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President Trump’s latest addition to his sketchy elections commission is a former Justice Department official who accused the Obama administration of  “a lawless hostility toward equal enforcement of the law” and has spent the years since resigning in 2010 from the DOJ pushing restrictive elections laws and voter purges across the country.

The White House on Monday evening announced Trump’s appointment of J. Christian Adams, currently the president of the Public Interest Legal Foundation. Adams was hired to the DOJ’s civil rights division under President George W. Bush, and made a name for himself in his allegations that the Obama administration went too easy on two New Black Panther Party activists who were videotaped loitering outside a Philadelphia polling place during the 2008 election.

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The voting rights community isn’t holding its breath for a “report” expected out of President Trump’s sham election commission that advocates predict will be used as a cudgel for restrictive voting laws. They already have a good idea of how the Trump administration, led by Attorney General Jeff Sessions, will seek to scale back access to the ballot with an approach that has its antecedent in the scandal-plagued Justice Department of George W. Bush.

It was signaled clearly in a under-the-radar letter sent by the DOJ to most states late last month. The letter did not get as much as attention as the wide-reaching data request from the Trump election commission—which is being led by Vice President Mike Pence and hard-right Kansas Secretary of State Kris Kobach (R)—but voting rights advocates told TPM they find it just as concerning, if not more so.

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A Senate Republican who, so far, has not been seen as a stick in the mud as the GOP struggles to pass Obamacare repeal legislation said that a proposal currently being pushed by conservatives may be “subterfuge” to gut the Affordable Care Act’s pre-existing conditions protections, which many GOP lawmakers have vowed to protect.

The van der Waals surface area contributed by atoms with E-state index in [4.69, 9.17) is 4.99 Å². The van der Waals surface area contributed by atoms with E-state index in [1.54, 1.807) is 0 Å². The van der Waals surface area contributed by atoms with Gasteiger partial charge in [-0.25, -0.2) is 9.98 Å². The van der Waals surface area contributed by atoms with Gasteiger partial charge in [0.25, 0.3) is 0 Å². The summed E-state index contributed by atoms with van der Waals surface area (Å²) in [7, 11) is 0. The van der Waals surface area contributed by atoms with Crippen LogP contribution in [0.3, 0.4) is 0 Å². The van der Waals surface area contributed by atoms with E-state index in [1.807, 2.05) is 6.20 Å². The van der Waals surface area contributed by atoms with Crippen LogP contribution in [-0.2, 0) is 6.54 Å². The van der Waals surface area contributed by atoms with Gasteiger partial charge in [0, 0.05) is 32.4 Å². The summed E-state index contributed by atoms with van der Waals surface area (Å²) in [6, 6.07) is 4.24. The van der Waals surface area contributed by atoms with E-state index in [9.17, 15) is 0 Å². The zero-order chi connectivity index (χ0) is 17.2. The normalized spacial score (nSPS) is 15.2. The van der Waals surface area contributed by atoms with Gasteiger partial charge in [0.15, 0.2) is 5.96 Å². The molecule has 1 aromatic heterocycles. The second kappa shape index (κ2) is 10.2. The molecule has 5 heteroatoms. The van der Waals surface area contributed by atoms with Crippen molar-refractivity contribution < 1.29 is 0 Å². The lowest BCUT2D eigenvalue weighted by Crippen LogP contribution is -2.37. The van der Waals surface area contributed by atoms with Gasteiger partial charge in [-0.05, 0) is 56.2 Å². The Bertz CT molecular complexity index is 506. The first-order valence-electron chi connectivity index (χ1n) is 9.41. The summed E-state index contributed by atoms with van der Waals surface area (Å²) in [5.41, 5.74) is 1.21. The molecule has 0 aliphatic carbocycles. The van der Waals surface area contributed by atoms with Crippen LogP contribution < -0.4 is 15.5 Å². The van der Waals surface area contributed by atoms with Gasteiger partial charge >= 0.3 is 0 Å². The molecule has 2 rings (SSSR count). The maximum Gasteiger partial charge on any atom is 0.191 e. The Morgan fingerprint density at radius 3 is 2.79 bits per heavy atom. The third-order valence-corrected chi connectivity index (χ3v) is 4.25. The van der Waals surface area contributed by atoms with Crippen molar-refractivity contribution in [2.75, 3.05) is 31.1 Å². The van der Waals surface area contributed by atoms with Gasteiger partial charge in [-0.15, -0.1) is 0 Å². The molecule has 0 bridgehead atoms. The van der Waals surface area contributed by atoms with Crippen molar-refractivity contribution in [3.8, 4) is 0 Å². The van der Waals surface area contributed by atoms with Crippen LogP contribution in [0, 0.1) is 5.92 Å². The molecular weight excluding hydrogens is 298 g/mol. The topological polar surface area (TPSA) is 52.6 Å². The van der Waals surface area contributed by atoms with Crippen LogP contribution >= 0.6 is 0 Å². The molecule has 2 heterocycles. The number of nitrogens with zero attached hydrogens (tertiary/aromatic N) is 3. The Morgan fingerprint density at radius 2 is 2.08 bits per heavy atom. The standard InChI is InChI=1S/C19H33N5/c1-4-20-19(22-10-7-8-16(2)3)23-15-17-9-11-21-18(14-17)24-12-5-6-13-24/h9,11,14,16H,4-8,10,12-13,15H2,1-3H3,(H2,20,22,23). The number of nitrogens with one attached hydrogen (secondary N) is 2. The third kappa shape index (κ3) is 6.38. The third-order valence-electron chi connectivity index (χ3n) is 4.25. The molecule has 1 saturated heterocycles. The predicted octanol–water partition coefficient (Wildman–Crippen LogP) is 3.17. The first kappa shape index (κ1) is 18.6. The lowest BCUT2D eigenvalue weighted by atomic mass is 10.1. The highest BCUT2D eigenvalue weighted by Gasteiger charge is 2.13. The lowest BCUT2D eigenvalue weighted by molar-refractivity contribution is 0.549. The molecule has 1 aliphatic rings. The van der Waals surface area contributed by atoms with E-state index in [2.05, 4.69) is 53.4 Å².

“There’s a real feeling that that’s subterfuge to get around pre-existing conditions,” Sen. Chuck Grassley (R-IA) said, according to an Iowa Public Radio story posted Wednesday. “If it is subterfuge and it has the effect of annihilating the pre-existing condition requirement that we have in the existing bill, than obviously I would object to that.”

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In the latest sign that President Trump’s Justice Department, under Attorney General Jeff Sessions, is backing off the Obama administration’s aggressive defense of voting rights, the DOJ filed a motion Wednesday standing up for an exemption the Texas legislature recently passed to its 2011 voter ID law, which has been subject of a years-long legal battle.

The private plaintiffs in the case are arguing that the carveout does not go far enough to address court rulings that the law was discriminatory against minority voters. Following up on Texas’ filing late last month that defended the exemption, the DOJ argued that the carveout, coupled with the original law, “both guarantees to Texas voters the opportunity to cast an in-person ballot and protects the integrity of Texas’s elections.”

Under Obama, the DOJ was originally on the side of the challengers to the voter ID law, and the agency itself sued Texas in 2013 after it was implemented. Texas had previously been blocked from implementing the law by a provision of the Voting Rights Act that was gutted by the 2013 Supreme Court decision in Shelby County v. Holder.